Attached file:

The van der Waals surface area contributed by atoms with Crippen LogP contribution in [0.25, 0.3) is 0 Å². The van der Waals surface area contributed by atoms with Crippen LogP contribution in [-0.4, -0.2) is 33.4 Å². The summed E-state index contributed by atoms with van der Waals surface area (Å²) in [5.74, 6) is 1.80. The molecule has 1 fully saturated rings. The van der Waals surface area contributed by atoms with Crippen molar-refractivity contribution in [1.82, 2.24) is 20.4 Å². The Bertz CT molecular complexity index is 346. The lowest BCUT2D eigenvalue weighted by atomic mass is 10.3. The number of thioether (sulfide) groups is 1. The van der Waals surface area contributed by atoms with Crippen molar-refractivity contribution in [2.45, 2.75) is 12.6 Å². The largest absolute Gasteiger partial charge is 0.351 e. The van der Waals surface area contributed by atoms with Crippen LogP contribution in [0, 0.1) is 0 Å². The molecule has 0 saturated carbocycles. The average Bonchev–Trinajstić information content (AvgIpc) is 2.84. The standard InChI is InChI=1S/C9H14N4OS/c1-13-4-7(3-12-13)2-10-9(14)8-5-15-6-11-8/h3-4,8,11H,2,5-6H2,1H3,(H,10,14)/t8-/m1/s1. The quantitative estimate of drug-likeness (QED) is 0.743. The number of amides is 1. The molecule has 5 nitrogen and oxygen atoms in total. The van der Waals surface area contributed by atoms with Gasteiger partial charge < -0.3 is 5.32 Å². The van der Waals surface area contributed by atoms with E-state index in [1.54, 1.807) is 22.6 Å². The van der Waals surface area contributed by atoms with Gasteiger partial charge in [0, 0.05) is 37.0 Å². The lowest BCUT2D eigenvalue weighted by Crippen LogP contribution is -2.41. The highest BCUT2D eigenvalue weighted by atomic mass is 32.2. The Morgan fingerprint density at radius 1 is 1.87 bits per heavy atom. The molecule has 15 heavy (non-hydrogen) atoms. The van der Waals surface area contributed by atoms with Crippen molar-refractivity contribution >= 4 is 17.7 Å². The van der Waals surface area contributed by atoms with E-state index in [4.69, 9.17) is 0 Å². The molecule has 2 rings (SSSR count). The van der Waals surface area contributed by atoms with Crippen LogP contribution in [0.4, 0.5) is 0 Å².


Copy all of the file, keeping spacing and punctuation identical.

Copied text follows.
The van der Waals surface area contributed by atoms with Crippen LogP contribution in [0.25, 0.3) is 0 Å². The van der Waals surface area contributed by atoms with Crippen LogP contribution in [-0.4, -0.2) is 33.4 Å². The summed E-state index contributed by atoms with van der Waals surface area (Å²) in [5.74, 6) is 1.80. The molecule has 1 fully saturated rings. The van der Waals surface area contributed by atoms with Crippen molar-refractivity contribution in [1.82, 2.24) is 20.4 Å². The Bertz CT molecular complexity index is 346. The lowest BCUT2D eigenvalue weighted by atomic mass is 10.3. The number of thioether (sulfide) groups is 1. The van der Waals surface area contributed by atoms with Crippen molar-refractivity contribution in [2.45, 2.75) is 12.6 Å². The largest absolute Gasteiger partial charge is 0.351 e. The van der Waals surface area contributed by atoms with Crippen LogP contribution in [0, 0.1) is 0 Å². The molecule has 0 saturated carbocycles. The average Bonchev–Trinajstić information content (AvgIpc) is 2.84. The standard InChI is InChI=1S/C9H14N4OS/c1-13-4-7(3-12-13)2-10-9(14)8-5-15-6-11-8/h3-4,8,11H,2,5-6H2,1H3,(H,10,14)/t8-/m1/s1. The quantitative estimate of drug-likeness (QED) is 0.743. The number of amides is 1. The molecule has 5 nitrogen and oxygen atoms in total. The van der Waals surface area contributed by atoms with Gasteiger partial charge < -0.3 is 5.32 Å². The van der Waals surface area contributed by atoms with E-state index in [1.54, 1.807) is 22.6 Å². The van der Waals surface area contributed by atoms with Gasteiger partial charge in [0, 0.05) is 37.0 Å². The lowest BCUT2D eigenvalue weighted by Crippen LogP contribution is -2.41. The highest BCUT2D eigenvalue weighted by atomic mass is 32.2. The Morgan fingerprint density at radius 1 is 1.87 bits per heavy atom. The molecule has 15 heavy (non-hydrogen) atoms. The van der Waals surface area contributed by atoms with Crippen molar-refractivity contribution >= 4 is 17.7 Å². The van der Waals surface area contributed by atoms with E-state index in [4.69, 9.17) is 0 Å². The molecule has 2 rings (SSSR count). The van der Waals surface area contributed by atoms with Crippen LogP contribution in [0.4, 0.5) is 0 Å².